Heathrow has been overtaken as Europe’s busiest airport for the first time by Paris Charles de Gaulle amid falling air travel demand during Covid-19, as almost 200 airports in the continent face going bust by the end of the year.
The UK airport said its passenger numbers were 84 per cent down in the three months to September as a result of Covid-19, and it expects just 22.6 million passengers this year – a quarter of its 2019 levels – and 37.1 million in 2021.
Heathrow's falling numbers come as 193 airports in the UK and Europe face going bust in the coming months if passenger traffic does not start recovering by the end of this year, according to ACI Europe.
Heathrow chief executive John Holland-Kaye blamed the UK government for not bringing in an airport testing regime to help kickstart travel, in turn allowing Charles de Gaulle and other rivals such as Amsterdam Schiphol to reopen faster.
"Britain is falling behind because we've been too slow to embrace passenger testing. European leaders acted quicker and now their economies are reaping the benefits," he said on Wednesday.
"Bringing in pre-departure Covid tests and partnering with our US allies to open a pilot air bridge to America will kickstart our economic recovery and put the UK back ahead of our European rivals."
Airlines must cut more jobs to reduce costs as travel demand remains muted in the wake of Covid-19, the International Air Transport Association said on Tuesday. Most airlines across the globe furloughed workers or slashed jobs when revenue stopped following the grounding of flights at the start of the pandemic. Although international travel has resumed in most countries, demand remains weak due to quarantine measures and fears of infection.
ACI Europe said an estimated 193 European hubs, which provide 277,000 jobs and generate €12.4 billion ($14.58bn) in collective annual revenue, are considered “at-risk airports,” with the threat of mass closures posing a significant threat to Europe’s air transport system.
Olivier Jankovec, the director general of ACI Europe, said the figures “paint a dramatically bleak picture” for the future of the aviation industry, which has already suffered tens of thousands of job losses.
“Eight months into the crisis, all of Europe’s airports are burning through cash to remain open, with revenues far from covering the costs of operations, let alone capital costs,” Mr Jankovec said. “Governments’ current imposition of quarantines rather than testing is bringing Europe’s airports closer to the brink with every day that passes.
“In the midst of a second wave, ensuring safe air travel continues to be our primary concern. It’s crucial that we reduce the risks of importation and dissemination as much as possible. But surely we can do a much better job of reducing those risks by testing air passengers rather than with quarantines that cannot be enforced.”
The airports body, which represents over 500 airports out of a total of 740 airports in Europe with paying passengers, said passenger traffic at European airports decreased 73 per cent year-on-year in September, with 172.5 million passengers lost. The total volume of lost passengers since January 2020 is now 1.29 billion.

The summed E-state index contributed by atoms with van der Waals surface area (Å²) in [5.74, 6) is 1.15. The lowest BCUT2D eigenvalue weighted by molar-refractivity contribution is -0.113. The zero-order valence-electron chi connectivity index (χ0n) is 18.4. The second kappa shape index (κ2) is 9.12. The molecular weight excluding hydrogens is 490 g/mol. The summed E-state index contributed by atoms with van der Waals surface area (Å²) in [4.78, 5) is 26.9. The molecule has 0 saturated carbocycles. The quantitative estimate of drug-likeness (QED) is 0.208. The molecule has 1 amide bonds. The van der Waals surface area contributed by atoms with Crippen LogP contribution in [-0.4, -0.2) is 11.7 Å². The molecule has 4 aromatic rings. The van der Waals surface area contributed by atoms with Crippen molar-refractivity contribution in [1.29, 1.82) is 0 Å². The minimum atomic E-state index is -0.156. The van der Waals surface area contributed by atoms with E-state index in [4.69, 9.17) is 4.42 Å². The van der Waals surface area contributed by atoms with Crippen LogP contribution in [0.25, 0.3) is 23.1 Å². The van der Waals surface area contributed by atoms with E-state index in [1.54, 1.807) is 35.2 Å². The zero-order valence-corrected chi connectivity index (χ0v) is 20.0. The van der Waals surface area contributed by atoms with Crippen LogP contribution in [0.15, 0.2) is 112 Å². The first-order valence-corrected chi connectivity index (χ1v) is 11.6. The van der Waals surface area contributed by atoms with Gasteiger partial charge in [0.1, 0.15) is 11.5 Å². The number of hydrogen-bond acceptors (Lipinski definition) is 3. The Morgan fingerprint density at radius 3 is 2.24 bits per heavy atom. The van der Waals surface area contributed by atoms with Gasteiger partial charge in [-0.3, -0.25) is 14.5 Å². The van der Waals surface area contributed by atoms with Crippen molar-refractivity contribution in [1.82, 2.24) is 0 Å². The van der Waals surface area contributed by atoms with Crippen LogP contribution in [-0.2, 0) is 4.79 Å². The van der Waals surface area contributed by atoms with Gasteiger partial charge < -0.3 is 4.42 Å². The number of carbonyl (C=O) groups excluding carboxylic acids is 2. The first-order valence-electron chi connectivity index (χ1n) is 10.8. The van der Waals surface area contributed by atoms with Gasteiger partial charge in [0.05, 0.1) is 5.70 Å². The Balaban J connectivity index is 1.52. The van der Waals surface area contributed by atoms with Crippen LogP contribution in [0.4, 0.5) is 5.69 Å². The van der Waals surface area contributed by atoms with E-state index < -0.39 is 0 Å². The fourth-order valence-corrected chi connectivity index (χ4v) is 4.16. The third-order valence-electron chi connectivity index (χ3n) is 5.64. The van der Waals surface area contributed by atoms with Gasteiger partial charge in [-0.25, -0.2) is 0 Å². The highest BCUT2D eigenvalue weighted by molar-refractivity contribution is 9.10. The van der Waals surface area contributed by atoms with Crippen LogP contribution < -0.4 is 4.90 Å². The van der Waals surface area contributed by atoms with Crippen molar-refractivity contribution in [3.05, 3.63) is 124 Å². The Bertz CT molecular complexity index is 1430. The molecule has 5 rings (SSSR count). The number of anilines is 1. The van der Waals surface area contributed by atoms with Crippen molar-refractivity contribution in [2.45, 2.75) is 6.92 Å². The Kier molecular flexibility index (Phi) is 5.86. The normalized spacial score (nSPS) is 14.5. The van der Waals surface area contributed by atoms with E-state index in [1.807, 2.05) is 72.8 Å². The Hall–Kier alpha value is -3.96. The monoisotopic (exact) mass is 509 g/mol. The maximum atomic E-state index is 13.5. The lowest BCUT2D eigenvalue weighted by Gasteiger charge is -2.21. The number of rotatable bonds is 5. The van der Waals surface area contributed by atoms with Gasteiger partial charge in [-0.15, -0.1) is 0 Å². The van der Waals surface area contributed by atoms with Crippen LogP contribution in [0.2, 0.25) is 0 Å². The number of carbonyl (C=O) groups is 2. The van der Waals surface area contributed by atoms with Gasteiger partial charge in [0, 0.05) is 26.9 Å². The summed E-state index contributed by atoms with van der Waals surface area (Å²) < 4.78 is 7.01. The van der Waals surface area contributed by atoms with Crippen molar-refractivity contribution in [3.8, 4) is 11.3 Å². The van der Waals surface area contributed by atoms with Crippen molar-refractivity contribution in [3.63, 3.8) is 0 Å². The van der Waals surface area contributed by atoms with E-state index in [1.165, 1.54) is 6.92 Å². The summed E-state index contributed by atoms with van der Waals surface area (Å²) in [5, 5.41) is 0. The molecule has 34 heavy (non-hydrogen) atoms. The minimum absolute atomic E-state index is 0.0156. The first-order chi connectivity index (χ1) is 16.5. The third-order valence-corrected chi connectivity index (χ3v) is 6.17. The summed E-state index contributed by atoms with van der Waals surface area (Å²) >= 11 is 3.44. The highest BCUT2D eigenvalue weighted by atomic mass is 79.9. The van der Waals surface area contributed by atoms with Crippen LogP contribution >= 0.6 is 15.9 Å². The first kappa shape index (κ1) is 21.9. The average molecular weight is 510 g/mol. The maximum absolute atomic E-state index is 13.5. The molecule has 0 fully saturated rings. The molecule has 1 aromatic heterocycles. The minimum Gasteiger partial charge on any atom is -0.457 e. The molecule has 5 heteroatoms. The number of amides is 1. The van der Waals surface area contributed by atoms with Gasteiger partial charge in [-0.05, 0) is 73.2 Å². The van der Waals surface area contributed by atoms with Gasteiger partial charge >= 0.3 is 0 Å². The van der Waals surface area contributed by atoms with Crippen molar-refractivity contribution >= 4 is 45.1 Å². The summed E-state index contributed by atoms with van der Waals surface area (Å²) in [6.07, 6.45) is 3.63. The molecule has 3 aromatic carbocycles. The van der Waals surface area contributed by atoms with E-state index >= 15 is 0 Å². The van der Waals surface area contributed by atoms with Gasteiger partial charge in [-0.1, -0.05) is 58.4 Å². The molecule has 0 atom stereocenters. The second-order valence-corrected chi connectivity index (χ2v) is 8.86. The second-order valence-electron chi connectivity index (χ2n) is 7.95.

Larger European airports are also burning through cash at an unsustainable rate and “are not immune from the critical financial risk,” ACI Europe said.
“They have cut costs to the bone and have resorted to the financial markets to shore up balance sheets and build up emergency war chests,” it added.
The top 20 European airports have added €16bn of debt – equivalent to nearly 60 per cent of their revenues in a normal year, ACI said.
“This, along with the fact that these airports had to make thousands of highly skilled workers redundant, clearly jeopardises their future,” the organisation said.
Saj Ahmad, chief analyst at Strategic Aero Research, said many airports could end up shutting up shop or collapsing altogether given the dearth of travellers.
"The quarantine regimes that differ across Europe has meant that those who have incomes are reluctant to spend money when it means being locked away for up to 14 days on arrival. Without that money being spent and passed on, airlines are not flying full schedules and regional airports are sat almost empty with zero income," Mr Ahmad told The National.
However, he said the UK is likely to have fewer "at risk" airports because of its smaller geographical footprint.
"The fringe players are still surviving thanks to business-jet travel for those that can afford it. But that’s not to say that several could fold – the UK Government's push for airport testing that starts in weeks could help avoid that scenario," Mr Ahmad said.
Britain has said it will bring in airport testing by the beginning of December, offering a much-needed boost to Heathrow, which said its losses widened to £1.5bn ($1.96bn) in the first nine months of the year, with third-quarter revenue falling 72 per cent to £239 million.
"We acted quickly to reduce our monthly 'cash burn' by over 30 per cent, cutting at least £300m of operating costs and cancelling or pausing over £650m of capital projects," the airport said.
Mr Ahmad said it was no surprise that Heathrow had lost its number one position in Europe.
“Prior to the pandemic, it was already running at near 99.5 per cent capacity. The collapse in travel demand across the globe and the slow introduction of Covid testing measures means that other airports in Europe will have fared better because they were clearly more agile and prepared,” he said.
“The pandemic almost certainly means that the business case for a new runway and terminal are in complete tatters. I don’t see it being revived this side of 2040."